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La Niña signals the potential for an active hurricane season ahead

Experts fear that the 2024 season could look similar to the robust 2020 hurricane season, which featured a record 30 named storms.
La Niña signals the potential for an active hurricane season ahead
Posted at 6:56 PM, Feb 18, 2024

Hurricane season is still more than three months away, but as scientists look ahead to June, the official start of the 2024 Tropical Atlantic season, forecasters at NOAA say they are seeing increasing signs of a major pattern flip.

The current strong El Niño conditions taking hold in the northern hemisphere are bringing heavy snow as far south as Mississippi this winter and historic atmospheric river storms to the West Coast. But a La Niña pattern that could be in full swing at the peak of the Atlantic Basin season could trigger an extremely active few months of tropical activity.

The switch to La Niña historically signals a more active hurricane season.

However, what has some experts, like weather and climate specialist Dr. Marshall Shepherd, concerned are the historically warm waters in the Atlantic Ocean.

Right now, sea surface temperatures are running well above normal, more than a full degree higher than any other year on record.

"So as we move into the 2024 hurricane season, many of us are paying quite attention because we have a La Niña phase, which tends to be favorable for hurricane development. And we will be watching to see if we continue to run hot with these ocean temperatures; if so, that does not bode well for the Atlantic hurricane season," said Dr. Shepherd.

Long-range models suggest this upcoming hurricane season could feature an abundance of long-track tropical cyclones that form off the coast of Africa. But Dr. Shepherd says the number of storms that form does not determine the direction in which those storms will head.

“If that high-pressure system is very far to the east in the Atlantic, the center, then many of those storms will often loop out back out to sea,” said Dr. Shepherd. “But if we get that high pressure system a bit closer to the US or in the middle of the Atlantic basin, many of those storms, as they come around the southern base of that high, will make it into Florida and into the Gulf of Mexico," said Dr. Shepherd.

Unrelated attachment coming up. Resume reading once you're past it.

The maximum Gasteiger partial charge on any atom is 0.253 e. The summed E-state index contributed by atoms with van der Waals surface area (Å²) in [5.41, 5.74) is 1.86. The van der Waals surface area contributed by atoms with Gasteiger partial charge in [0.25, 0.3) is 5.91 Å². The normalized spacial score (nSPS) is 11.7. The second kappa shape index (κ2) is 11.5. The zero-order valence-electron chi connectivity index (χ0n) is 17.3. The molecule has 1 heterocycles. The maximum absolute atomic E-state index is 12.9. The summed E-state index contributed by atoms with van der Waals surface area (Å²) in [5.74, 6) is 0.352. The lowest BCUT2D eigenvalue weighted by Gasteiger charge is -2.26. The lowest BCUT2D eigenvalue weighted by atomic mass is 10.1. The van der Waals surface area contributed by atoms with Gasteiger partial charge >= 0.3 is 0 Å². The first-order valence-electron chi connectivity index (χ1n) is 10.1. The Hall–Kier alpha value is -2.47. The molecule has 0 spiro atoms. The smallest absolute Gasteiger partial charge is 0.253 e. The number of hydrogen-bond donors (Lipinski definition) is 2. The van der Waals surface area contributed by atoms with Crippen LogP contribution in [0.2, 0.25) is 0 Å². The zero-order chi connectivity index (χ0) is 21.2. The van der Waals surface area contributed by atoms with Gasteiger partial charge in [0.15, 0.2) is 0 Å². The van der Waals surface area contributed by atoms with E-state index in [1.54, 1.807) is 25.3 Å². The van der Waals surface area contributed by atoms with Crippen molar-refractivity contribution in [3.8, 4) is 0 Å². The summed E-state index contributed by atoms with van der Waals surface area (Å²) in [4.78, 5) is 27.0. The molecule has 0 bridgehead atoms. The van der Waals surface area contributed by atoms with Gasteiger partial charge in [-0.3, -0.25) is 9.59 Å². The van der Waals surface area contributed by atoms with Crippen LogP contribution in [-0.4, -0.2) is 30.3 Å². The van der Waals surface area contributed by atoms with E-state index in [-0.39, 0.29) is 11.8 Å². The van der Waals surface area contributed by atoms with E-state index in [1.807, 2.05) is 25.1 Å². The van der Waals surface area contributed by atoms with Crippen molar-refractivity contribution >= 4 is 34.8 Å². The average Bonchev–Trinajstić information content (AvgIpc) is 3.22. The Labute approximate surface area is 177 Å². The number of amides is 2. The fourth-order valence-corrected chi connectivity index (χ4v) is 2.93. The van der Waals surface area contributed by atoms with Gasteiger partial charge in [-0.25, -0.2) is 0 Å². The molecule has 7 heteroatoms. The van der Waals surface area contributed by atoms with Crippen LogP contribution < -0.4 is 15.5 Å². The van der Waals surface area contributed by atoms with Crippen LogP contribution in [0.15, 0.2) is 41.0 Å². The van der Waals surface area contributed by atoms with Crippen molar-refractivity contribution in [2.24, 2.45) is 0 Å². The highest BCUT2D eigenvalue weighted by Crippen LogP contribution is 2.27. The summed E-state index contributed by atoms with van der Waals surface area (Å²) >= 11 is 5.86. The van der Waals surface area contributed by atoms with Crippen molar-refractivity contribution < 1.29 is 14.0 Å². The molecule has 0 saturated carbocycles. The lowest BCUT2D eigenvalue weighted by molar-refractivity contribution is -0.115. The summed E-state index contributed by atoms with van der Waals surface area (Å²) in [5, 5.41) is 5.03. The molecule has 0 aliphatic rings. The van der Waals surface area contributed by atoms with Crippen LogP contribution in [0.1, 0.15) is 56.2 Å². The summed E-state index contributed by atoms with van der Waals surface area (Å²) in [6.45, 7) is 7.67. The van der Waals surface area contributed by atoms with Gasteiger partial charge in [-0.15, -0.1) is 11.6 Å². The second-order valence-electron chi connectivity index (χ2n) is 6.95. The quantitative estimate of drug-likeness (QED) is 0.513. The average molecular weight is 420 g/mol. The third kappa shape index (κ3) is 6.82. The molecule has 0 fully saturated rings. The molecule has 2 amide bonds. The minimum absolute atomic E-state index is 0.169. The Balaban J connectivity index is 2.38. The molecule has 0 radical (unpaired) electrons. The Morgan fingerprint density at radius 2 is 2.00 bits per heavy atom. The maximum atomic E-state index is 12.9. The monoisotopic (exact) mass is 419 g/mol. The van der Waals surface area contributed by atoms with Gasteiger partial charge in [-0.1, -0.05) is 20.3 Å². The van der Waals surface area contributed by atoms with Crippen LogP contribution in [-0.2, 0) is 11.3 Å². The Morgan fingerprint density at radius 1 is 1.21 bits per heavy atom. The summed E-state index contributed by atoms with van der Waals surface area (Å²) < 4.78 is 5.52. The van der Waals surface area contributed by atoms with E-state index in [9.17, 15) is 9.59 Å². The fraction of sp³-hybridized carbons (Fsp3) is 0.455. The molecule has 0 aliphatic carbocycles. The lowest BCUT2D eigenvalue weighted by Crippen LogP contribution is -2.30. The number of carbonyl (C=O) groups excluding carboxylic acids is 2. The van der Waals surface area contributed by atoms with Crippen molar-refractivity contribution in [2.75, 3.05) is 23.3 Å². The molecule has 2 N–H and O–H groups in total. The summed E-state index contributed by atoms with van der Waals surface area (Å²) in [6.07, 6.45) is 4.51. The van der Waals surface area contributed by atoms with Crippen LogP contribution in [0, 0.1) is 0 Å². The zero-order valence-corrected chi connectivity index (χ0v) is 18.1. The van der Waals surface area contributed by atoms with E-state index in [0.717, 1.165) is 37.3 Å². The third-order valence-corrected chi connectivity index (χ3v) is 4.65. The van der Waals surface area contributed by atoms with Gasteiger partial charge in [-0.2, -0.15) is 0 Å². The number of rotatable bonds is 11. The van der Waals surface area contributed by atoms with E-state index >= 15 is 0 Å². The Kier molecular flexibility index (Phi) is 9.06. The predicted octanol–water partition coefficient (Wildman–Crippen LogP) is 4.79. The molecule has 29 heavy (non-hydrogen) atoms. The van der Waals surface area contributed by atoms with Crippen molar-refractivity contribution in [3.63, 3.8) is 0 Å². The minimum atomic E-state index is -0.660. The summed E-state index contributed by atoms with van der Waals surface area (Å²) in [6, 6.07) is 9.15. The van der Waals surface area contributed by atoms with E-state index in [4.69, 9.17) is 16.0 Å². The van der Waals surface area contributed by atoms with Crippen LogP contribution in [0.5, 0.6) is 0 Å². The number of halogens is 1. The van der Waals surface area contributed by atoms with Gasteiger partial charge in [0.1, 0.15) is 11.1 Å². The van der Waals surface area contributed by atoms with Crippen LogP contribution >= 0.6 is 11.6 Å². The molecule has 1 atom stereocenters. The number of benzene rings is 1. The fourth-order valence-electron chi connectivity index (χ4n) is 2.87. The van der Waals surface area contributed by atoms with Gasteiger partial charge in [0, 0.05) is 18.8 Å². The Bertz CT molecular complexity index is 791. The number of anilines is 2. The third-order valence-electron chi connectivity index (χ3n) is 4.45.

Colorado State University is one of the most respected entities when it comes to early forecasts for hurricane season. Their first hurricane season outlook will be released in April, followed by NOAA's official forecast just before the official start in June.

Colorado State University's lead hurricane researcher, Phil Klotzbach, too, has concerns about the likely emergence of La Niña conditions, especially during the peak months of August and September.

His fear is that the 2024 season could look similar to the robust 2020 hurricane season, which featured a record 30 named storms. After so many storms, the National Hurricane Center had to resort to the Greek alphabet after running out of storm names.

"That was a very busy season, and, you know, kind of was a poster child of what happens, what can happen, and busy in La Niña years with high activity in the Caribbean," said Klotzbach.

But La Niña conditions during the months of June through November are not always indicative of busy seasons.

“2022 was also a La Niña year, and we didn't necessarily have a ton of activity coming out of the Caribbean,” said Klotzbach.

Klotzbach says that while there are early indicators, we could be in for a busy season, but it remains too early to sound the alarm.

“The Atlantic can change a lot, which is why if you're listening to this, you may think this guy sure has a lot of caveats, and that's because it's February and just a lot can change between February and when the season starts June 1 and when the season really ramps up, which is in August,” said Klotzbach.

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